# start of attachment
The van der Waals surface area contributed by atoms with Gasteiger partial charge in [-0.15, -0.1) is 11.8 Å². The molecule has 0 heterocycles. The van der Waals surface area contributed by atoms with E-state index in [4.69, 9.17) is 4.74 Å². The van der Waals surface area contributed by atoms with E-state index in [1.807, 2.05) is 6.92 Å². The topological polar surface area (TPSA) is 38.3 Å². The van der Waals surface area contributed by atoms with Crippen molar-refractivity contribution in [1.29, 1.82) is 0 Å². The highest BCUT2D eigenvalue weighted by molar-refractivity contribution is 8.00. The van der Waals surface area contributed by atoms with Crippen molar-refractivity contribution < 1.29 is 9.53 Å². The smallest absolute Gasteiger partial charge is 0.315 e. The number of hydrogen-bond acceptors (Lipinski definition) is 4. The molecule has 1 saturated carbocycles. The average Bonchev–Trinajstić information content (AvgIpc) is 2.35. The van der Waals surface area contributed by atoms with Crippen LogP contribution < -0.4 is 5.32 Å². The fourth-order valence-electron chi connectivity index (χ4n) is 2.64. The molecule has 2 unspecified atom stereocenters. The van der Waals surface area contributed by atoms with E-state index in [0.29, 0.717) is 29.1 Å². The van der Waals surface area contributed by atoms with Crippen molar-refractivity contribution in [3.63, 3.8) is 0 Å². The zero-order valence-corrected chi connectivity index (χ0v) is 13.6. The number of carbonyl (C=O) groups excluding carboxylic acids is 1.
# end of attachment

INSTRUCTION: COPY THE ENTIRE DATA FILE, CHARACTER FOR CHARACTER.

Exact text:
The van der Waals surface area contributed by atoms with Gasteiger partial charge in [-0.15, -0.1) is 11.8 Å². The molecule has 0 heterocycles. The van der Waals surface area contributed by atoms with E-state index in [4.69, 9.17) is 4.74 Å². The van der Waals surface area contributed by atoms with E-state index in [1.807, 2.05) is 6.92 Å². The topological polar surface area (TPSA) is 38.3 Å². The van der Waals surface area contributed by atoms with Crippen molar-refractivity contribution in [1.29, 1.82) is 0 Å². The highest BCUT2D eigenvalue weighted by molar-refractivity contribution is 8.00. The van der Waals surface area contributed by atoms with Crippen molar-refractivity contribution < 1.29 is 9.53 Å². The smallest absolute Gasteiger partial charge is 0.315 e. The number of hydrogen-bond acceptors (Lipinski definition) is 4. The molecule has 1 saturated carbocycles. The average Bonchev–Trinajstić information content (AvgIpc) is 2.35. The van der Waals surface area contributed by atoms with Crippen LogP contribution < -0.4 is 5.32 Å². The fourth-order valence-electron chi connectivity index (χ4n) is 2.64. The molecule has 2 unspecified atom stereocenters. The van der Waals surface area contributed by atoms with E-state index in [0.29, 0.717) is 29.1 Å². The van der Waals surface area contributed by atoms with Crippen molar-refractivity contribution in [3.63, 3.8) is 0 Å². The zero-order valence-corrected chi connectivity index (χ0v) is 13.6. The number of carbonyl (C=O) groups excluding carboxylic acids is 1.